From across the pond, an interactive exhibition from Dublin's Science Gallery at Trinity College opens in New York this week at Eyebeam Art + Technology Center in Chelsea. Part of the World Science Festival, the installation, "Surface Tension: The Future of Water," explores the looming water crisis from the perspective of artists, scientists, researchers, designers, and engineers. Water is both muse for artists and a necessity for life; disposable and sacred to the show's curators and participants. "People have a remarkable tolerance for complex stuff if it's done in a playful way. Why not science?" asks Michael John Gorman, Founding Director of Science Gallery. The excellently curated show explores not only the physical properties of water, but also the social and political impact felt across the globe.
"Science gallery is all about bringing together art and science in creative collisions—a new approach to bridging the worlds of research and the arts," Founding Director Michael John Gorman explains. Founded in Dublin four years ago, Gorman anticipated 50,000 visitors a year, but has seen just over a million visitors in four years, shattering expectations. "The goal is to inspire people with the possibilities of science and technology and how design and art can influence them."
One of the most visually arresting installations is "BIT.FALL" by artist Julius Popp. For the truly ingenious and mesmerizing piece, a program filters relevant search terms in current stream of news on the internet and then, in a split second, BIT.FALL releases hundreds of droplets of water as "pixels" to create a waterfall of words.
Another installation that seamlessly fuses art and technology, "Tele-Present Water" by David Bowen, collects wave data from a National Oceanic and Atmospheric Administration buoy which is then scaled and transferred to a mechanical grid structure. The undulations of the ocean can be viewed in real time.
Taking inspiration from the John Cheever story (and subsequent film adaptation) of same name, Fergal McCarthy's The Swimmer follows the performance artist as he swims across Dublin through canals, private swimming pools, the River Liffey, and finally the Irish Sea. Captured by Nicky Gogan of Stillfilms, the film documents Dublin's aquatic environment in 2011, a landscape the artist expects will radically change in years to come.
Di Mainstone's "Hydrocordion" invites visitors to become squeezicians and compose soundscapes through the manipulation of air and water. The instrument operates much like a church organ, releasing sound through a series of air and water tubes pumped in succession.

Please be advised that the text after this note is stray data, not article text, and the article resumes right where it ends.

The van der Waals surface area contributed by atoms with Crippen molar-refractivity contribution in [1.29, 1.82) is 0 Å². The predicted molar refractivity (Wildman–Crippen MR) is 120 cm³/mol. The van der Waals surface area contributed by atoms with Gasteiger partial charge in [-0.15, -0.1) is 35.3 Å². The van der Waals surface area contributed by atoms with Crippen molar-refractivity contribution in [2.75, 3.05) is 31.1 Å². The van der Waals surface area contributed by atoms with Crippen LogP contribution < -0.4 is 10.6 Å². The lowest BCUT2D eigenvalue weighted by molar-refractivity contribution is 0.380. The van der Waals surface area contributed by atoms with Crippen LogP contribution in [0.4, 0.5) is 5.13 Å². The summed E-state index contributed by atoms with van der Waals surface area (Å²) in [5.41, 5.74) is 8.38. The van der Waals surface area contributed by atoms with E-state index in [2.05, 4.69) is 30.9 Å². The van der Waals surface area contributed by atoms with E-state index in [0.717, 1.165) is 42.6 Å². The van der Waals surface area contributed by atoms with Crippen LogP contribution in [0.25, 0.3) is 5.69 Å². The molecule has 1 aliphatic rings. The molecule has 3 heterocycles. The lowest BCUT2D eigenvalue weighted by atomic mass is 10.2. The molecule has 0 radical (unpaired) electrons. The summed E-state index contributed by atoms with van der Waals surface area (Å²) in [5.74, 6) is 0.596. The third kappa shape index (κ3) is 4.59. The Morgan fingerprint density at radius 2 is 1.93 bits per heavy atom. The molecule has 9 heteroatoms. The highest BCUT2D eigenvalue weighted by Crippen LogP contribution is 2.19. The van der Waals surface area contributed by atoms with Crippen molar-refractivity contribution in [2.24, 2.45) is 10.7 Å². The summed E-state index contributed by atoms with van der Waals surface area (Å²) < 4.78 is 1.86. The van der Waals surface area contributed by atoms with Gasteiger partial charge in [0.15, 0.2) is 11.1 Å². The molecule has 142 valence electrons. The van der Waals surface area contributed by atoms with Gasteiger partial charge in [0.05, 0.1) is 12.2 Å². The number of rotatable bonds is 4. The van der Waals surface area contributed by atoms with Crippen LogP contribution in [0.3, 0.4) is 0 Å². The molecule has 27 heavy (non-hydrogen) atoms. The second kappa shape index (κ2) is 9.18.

Colin Hart's provocative piece "Drink Local Water... Whatever It Is" might stir up skepticism in some New Yorkers. Hart has taken water from the Hudson River and filtered it for visitors to drink. Try some (formerly brown) Hudson River Water if you dare! Maria Phelan, Chief Researcher for the Science Gallery, recommends drinking a bottle of Coca-Cola should you accidentally ingest something less Evian and more sewer water like the Hudson, "If you fall in and swallow some, just drink a coke! It's so acidic you won't get sick."
Science Gallery's goals are lofty, but not unattainable and Google.org agreed, donating $1.3 million toward the project in 2011. The team is currently looking to expand with permanent galleries in London, Singapore, New York, Bangalore, and Moscow expected in the next few years. "The goal is to work to leverage their local artistic and scientific communities so that we all generate interesting projects we can share," says Gorman. "My hope is that one day this will infect the mainstream education system—rather than becoming a mechanism for information transfer, it would be an environment to support creativity. It would be nice!"
"If you can't have people who able to collaborate and create, we've got a real problem," laments Gorman. "For too long we've been taught that, for science, the answer is in the back of the book." Yet his expectations for the project remain hopeful. "The beauty and the wonder of science when mixed with art is that is open. My goal is that everyone leaves here with his or her own though bubble."
"Surface Tension: The Future of Water" // Eyebeam Art + Technology Center // 540 West 21st Street // Opens Friday and runs through August 11th